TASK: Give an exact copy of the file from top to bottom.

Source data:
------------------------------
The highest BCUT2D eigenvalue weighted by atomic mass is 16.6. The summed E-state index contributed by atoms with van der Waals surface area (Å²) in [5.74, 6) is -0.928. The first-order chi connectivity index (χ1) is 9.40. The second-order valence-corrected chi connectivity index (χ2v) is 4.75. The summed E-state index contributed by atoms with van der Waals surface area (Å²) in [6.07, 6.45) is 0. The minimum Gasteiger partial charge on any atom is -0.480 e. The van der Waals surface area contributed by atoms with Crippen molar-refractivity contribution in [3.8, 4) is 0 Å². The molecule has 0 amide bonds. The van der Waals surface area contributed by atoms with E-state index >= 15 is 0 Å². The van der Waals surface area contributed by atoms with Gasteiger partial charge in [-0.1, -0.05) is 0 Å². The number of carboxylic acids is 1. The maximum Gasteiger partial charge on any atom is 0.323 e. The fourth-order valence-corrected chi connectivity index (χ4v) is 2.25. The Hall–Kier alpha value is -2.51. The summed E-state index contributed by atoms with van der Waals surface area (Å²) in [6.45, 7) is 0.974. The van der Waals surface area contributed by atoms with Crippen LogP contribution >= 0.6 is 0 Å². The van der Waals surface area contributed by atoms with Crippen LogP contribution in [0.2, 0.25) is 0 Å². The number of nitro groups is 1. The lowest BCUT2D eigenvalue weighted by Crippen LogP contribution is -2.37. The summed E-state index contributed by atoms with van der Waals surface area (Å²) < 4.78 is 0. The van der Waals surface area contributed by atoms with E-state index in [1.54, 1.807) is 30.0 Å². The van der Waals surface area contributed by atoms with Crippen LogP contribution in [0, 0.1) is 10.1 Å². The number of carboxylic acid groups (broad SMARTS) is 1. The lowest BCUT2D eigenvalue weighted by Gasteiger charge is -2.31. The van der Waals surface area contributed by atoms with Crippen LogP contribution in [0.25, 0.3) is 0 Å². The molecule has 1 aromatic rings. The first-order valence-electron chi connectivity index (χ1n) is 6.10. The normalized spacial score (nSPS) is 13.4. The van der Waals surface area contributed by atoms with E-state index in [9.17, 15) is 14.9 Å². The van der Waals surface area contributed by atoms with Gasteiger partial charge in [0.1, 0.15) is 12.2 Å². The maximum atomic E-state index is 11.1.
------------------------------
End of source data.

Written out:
The highest BCUT2D eigenvalue weighted by atomic mass is 16.6. The summed E-state index contributed by atoms with van der Waals surface area (Å²) in [5.74, 6) is -0.928. The first-order chi connectivity index (χ1) is 9.40. The second-order valence-corrected chi connectivity index (χ2v) is 4.75. The summed E-state index contributed by atoms with van der Waals surface area (Å²) in [6.07, 6.45) is 0. The minimum Gasteiger partial charge on any atom is -0.480 e. The van der Waals surface area contributed by atoms with Crippen molar-refractivity contribution in [3.8, 4) is 0 Å². The molecule has 0 amide bonds. The van der Waals surface area contributed by atoms with E-state index >= 15 is 0 Å². The van der Waals surface area contributed by atoms with Gasteiger partial charge in [-0.1, -0.05) is 0 Å². The number of carboxylic acids is 1. The maximum Gasteiger partial charge on any atom is 0.323 e. The fourth-order valence-corrected chi connectivity index (χ4v) is 2.25. The Hall–Kier alpha value is -2.51. The summed E-state index contributed by atoms with van der Waals surface area (Å²) in [6.45, 7) is 0.974. The van der Waals surface area contributed by atoms with Crippen LogP contribution >= 0.6 is 0 Å². The van der Waals surface area contributed by atoms with Crippen LogP contribution in [0.2, 0.25) is 0 Å². The number of nitro groups is 1. The lowest BCUT2D eigenvalue weighted by Crippen LogP contribution is -2.37. The summed E-state index contributed by atoms with van der Waals surface area (Å²) < 4.78 is 0. The van der Waals surface area contributed by atoms with E-state index in [1.54, 1.807) is 30.0 Å². The van der Waals surface area contributed by atoms with Crippen LogP contribution in [0, 0.1) is 10.1 Å². The number of carboxylic acid groups (broad SMARTS) is 1. The lowest BCUT2D eigenvalue weighted by Gasteiger charge is -2.31. The van der Waals surface area contributed by atoms with Crippen LogP contribution in [0.25, 0.3) is 0 Å². The molecule has 1 aromatic rings. The first-order valence-electron chi connectivity index (χ1n) is 6.10. The normalized spacial score (nSPS) is 13.4. The van der Waals surface area contributed by atoms with E-state index in [9.17, 15) is 14.9 Å². The van der Waals surface area contributed by atoms with Gasteiger partial charge in [0.1, 0.15) is 12.2 Å². The maximum atomic E-state index is 11.1.